Of all the challenges facing the nation's health care system, one of the most solvable is its overwhelming energy consumption. U.S. health care facilities spend $8.8 billion per year on energy according to an article on the GreenBiz website.
Health care facilities are among the most energy-intensive facilities in the U.S. According to the 2003 Commercial Building Energy Consumption Survey (CBECS), the average hospital spends $675,000 on energy costs annually, exceeding the per-building energy costs of other building types by a factor of 10.
Connecticut's Greenwich Hospital was one facility contributing to that total. On the U.S. government's 1-100 rating scale for Energy Star, Greenwich Hospital scored a disappointing score of 47, falling far short of the 75 required to garner an Energy Star designation. The hospital implemented a deep energy retrofit and saved more than 1.7 million kWh and $303,000 of electricity per year, nearly doubled its Energy Star rating to 88, and reduced its overall energy consumption by 35 percent with a less-than-six-month payback on the effort.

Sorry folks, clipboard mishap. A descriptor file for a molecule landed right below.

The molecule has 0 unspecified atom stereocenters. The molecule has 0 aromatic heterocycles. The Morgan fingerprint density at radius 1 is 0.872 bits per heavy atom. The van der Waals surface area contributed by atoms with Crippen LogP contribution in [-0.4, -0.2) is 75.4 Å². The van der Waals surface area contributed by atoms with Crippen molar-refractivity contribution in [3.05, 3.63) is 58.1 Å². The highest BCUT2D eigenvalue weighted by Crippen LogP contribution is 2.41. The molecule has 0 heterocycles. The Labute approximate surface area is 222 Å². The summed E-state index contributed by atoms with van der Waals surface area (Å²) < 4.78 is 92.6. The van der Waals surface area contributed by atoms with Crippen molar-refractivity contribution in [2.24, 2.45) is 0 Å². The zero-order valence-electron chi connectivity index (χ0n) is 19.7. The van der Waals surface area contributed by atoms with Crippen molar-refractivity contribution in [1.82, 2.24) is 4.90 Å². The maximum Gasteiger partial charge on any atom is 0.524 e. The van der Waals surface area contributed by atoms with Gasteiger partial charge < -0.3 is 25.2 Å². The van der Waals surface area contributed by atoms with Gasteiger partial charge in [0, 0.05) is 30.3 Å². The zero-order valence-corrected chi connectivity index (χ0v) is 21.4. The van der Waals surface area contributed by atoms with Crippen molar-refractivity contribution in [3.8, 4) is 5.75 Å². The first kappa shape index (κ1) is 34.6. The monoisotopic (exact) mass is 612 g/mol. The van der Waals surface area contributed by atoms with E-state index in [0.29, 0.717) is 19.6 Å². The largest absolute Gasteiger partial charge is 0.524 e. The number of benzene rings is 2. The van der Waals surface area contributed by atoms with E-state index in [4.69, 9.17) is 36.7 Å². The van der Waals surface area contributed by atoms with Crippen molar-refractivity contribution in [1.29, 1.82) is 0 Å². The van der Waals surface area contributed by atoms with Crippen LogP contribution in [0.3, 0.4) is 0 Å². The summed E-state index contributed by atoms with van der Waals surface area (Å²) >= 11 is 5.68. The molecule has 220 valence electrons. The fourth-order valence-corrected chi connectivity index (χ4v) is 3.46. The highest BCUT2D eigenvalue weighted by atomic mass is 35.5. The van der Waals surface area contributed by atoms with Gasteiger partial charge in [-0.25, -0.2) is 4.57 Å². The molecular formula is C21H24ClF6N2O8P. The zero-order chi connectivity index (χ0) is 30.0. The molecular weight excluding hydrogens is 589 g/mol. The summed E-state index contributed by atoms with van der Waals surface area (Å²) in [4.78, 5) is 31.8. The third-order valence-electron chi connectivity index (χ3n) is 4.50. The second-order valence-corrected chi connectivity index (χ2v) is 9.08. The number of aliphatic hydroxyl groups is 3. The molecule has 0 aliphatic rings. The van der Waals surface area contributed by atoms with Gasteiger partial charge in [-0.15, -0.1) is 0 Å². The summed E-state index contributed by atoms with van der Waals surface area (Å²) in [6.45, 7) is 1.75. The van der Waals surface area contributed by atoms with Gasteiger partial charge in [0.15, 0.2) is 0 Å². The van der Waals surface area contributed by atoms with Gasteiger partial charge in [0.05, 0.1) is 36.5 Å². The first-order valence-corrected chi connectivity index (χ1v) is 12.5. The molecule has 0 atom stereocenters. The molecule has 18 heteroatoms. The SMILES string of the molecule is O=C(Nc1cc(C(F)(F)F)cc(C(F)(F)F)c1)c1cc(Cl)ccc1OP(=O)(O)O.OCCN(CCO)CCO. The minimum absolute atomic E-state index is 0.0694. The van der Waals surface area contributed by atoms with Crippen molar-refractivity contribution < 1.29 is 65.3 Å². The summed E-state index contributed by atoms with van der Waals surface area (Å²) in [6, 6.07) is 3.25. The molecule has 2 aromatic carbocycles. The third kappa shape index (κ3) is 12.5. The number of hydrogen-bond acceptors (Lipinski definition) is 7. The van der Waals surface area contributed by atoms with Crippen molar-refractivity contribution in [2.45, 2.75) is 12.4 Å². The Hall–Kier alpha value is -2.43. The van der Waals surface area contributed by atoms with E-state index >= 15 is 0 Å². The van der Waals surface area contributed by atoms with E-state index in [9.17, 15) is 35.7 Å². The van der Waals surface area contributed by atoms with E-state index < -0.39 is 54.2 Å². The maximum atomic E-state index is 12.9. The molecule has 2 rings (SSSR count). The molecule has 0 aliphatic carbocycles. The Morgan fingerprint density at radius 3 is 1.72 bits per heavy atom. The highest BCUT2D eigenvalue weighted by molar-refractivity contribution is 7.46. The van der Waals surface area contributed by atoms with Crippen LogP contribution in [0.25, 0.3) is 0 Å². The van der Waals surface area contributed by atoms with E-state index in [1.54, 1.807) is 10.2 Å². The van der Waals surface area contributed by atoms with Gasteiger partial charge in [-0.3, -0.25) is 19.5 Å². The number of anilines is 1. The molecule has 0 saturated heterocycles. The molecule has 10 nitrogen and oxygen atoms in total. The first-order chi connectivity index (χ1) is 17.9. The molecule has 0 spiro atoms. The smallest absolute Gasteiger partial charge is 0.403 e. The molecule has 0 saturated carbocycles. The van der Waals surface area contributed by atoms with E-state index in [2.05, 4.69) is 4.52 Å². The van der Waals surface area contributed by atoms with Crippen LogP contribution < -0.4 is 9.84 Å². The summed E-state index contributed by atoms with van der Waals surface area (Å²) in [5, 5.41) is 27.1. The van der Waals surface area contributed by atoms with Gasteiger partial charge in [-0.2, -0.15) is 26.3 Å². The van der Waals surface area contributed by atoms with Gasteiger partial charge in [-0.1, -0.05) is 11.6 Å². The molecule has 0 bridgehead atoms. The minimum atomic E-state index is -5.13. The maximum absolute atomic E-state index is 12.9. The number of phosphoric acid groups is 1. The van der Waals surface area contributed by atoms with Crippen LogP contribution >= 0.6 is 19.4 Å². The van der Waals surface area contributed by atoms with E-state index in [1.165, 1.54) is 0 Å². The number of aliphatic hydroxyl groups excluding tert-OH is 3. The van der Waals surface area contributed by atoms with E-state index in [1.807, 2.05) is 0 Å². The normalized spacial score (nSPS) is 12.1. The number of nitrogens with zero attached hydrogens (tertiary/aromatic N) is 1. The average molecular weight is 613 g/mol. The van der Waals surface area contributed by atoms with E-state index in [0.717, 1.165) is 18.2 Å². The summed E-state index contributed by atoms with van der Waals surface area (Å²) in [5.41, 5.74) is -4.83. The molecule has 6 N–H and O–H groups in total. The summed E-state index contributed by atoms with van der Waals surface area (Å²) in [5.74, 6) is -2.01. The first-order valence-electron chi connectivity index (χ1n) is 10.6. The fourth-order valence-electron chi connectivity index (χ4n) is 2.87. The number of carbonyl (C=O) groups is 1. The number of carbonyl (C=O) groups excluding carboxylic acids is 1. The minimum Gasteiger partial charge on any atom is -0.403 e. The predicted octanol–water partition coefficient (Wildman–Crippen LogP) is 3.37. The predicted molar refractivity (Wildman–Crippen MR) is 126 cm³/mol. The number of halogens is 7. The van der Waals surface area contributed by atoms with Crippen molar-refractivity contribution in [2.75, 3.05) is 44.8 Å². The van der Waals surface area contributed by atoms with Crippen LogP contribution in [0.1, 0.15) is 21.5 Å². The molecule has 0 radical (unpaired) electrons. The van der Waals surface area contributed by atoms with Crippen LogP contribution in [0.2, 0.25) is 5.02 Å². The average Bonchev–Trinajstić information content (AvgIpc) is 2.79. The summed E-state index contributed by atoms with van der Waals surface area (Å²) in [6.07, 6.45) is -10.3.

There are ample opportunities such as this that can lead to savings of more than 30 percent in hospital energy costs. Health care retrofits provide numerous other benefits as well, ranging from improved equipment longevity to decreased patient recovery times to a more attractive brand, the article said.
Co-written by the Rocky Mountain Institute, the National Renewable Energy Laboratory's "Advanced Energy Retrofit Guide for Healthcare Facilities" is part of the "Advanced Energy Retrofit Guides" series, which provides retrofit guidance specific to various commercial property types. The health care guide reveals the significant impact retrofits in this industry can have on energy savings and patient care.
Read the article.